The web’s worst neighborhood is the comment section. It fuels a belief that you’re involved in someone else’s efforts, that you have some valuable expertise — with in an inverse ratio of knowledge to input. Tolerated because the web is supposed to be a social experience measured on clicks and comments.
With every project ventured, artwork created, idea attempted, year grown older — I’ve become less critical of makers. Initiating takes effort. Knee-jerk reactions require none. My perspective has shifted from “I could do that better (if I tried)” to “I have no idea how hard this must have been.”
The ‘The Unconsulted’ segment of Paul Ford’s The Web Is a Customer Service Medium essay comes to mind with every new project with a social component:
If you tap into the human need to be consulted you can get some interesting reactions. Here are a few: Wikipedia, Stack Overflow, Hunch, Reddit, MetaFilter, YouTube, Twitter, StumbleUpon, About, Quora, Ebay, Yelp, Flickr, IMDB, Amazon.com, Craigslist, GitHub, SourceForge, every messageboard or site with comments, 4Chan, Encyclopedia Dramatica. Plus the entire Open Source movement. If you spend more time on sites like those listed here than you do reading books, watching TV, or visiting sites like ESPN.com or NYTimes.com, then, like me, the web is now your native medium.
Then there’s YouTube. It was created so that anyone could upload and distribute videos. So that’s one level of Why Wasn’t I Consulted? — to hell with TV, people should look at me! The site has comments, so people can discuss the videos — a second level of WWIC. But there are now also thumbs-up/thumbs-down icons so that you can rank the comments and the video, a third level of WWIC.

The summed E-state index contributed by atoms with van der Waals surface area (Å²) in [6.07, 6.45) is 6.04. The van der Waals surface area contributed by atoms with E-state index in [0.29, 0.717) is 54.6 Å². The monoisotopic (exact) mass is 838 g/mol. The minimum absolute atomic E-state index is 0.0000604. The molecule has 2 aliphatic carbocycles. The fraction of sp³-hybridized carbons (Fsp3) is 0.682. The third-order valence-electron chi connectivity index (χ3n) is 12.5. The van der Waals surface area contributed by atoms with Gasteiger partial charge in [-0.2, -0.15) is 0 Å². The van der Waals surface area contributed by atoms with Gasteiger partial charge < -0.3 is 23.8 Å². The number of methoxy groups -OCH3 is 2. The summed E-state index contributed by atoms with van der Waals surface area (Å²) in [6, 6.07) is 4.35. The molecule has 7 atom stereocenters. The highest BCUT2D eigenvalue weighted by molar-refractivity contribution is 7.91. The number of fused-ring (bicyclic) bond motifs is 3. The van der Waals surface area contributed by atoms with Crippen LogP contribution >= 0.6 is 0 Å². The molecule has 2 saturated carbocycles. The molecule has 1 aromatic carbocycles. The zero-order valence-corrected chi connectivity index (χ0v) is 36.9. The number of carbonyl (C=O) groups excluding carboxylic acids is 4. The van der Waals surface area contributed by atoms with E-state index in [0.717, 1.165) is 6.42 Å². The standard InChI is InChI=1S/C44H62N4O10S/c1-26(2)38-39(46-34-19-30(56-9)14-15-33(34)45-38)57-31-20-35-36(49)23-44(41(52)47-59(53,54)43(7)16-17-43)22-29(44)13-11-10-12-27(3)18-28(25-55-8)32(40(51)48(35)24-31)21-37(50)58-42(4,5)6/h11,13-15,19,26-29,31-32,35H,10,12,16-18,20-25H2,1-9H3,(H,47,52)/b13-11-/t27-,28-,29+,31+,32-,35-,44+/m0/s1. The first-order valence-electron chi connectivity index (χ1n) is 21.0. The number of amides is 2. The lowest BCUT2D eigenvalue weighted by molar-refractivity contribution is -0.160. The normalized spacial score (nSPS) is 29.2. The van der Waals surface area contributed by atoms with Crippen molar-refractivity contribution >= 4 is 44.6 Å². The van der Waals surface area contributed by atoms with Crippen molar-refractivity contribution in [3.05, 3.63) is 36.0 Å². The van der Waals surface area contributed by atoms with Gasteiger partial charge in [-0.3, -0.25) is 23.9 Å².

Once you see that third level, a website is complete. You’re down to the bedrock. A boolean or integer value is the digital equivalent of a grunt. You can’t get any more basic than a like, or a thumbs-up, or a favorite.
(I recommend listening to the audio version at the beginning of this very good episode.)
When we share, what do we expect? Ford says we’ve boiled it down to grunts — likes, +1s, stars, favs, thumb up, RTs, etc. Does the grunt have any real value? Does the grunt deserve our attention? How many grunts is enough grunts? Harumph!
I wonder about the best possible outcome of someone’s gut-reaction commentary?
“I hate you.”
“Ok, I will change.”
Do people want failure?
—Amazing. Via I Am An Object Of Internet Ridicule, Ask Me Anything comment section.
My point: Be aware of the impulse to spend your time consuming, consulting and editing the work of others. It eats entire days, so much so that you never make your own marks. I catch myself at it too often.
“Everybody loves to think of the title, not a lot of people are willing to write the book.”
—Via a Humans of New York caption